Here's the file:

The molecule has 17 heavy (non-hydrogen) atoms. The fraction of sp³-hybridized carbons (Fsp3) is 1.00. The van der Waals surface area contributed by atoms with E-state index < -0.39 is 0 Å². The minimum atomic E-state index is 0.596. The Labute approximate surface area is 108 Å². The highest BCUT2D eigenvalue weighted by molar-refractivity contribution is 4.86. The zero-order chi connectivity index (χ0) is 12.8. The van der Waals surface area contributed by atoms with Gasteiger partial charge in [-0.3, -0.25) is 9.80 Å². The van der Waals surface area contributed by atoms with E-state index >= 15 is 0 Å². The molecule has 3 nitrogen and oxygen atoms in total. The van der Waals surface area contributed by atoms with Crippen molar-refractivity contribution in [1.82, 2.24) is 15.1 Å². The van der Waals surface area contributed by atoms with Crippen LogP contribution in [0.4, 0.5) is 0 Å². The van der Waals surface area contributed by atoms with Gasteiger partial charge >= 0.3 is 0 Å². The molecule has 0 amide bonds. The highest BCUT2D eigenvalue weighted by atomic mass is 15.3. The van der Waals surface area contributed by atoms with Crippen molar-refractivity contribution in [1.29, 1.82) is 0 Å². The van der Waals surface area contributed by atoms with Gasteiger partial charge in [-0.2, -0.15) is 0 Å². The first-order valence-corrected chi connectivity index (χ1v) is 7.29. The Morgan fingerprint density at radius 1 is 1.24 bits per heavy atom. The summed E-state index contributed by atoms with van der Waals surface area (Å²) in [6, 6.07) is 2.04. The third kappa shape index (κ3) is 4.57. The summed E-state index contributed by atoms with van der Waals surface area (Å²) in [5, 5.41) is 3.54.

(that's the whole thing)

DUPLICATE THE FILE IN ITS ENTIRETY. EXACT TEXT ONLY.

The molecule has 17 heavy (non-hydrogen) atoms. The fraction of sp³-hybridized carbons (Fsp3) is 1.00. The van der Waals surface area contributed by atoms with E-state index < -0.39 is 0 Å². The minimum atomic E-state index is 0.596. The Labute approximate surface area is 108 Å². The highest BCUT2D eigenvalue weighted by molar-refractivity contribution is 4.86. The zero-order chi connectivity index (χ0) is 12.8. The van der Waals surface area contributed by atoms with Gasteiger partial charge in [-0.3, -0.25) is 9.80 Å². The van der Waals surface area contributed by atoms with E-state index >= 15 is 0 Å². The molecule has 3 nitrogen and oxygen atoms in total. The van der Waals surface area contributed by atoms with Crippen molar-refractivity contribution in [1.82, 2.24) is 15.1 Å². The van der Waals surface area contributed by atoms with Crippen LogP contribution in [0.4, 0.5) is 0 Å². The van der Waals surface area contributed by atoms with Gasteiger partial charge >= 0.3 is 0 Å². The molecule has 0 amide bonds. The highest BCUT2D eigenvalue weighted by atomic mass is 15.3. The van der Waals surface area contributed by atoms with Crippen molar-refractivity contribution in [1.29, 1.82) is 0 Å². The van der Waals surface area contributed by atoms with Gasteiger partial charge in [-0.2, -0.15) is 0 Å². The first-order valence-corrected chi connectivity index (χ1v) is 7.29. The Morgan fingerprint density at radius 1 is 1.24 bits per heavy atom. The summed E-state index contributed by atoms with van der Waals surface area (Å²) in [6, 6.07) is 2.04. The third kappa shape index (κ3) is 4.57. The summed E-state index contributed by atoms with van der Waals surface area (Å²) in [5, 5.41) is 3.54.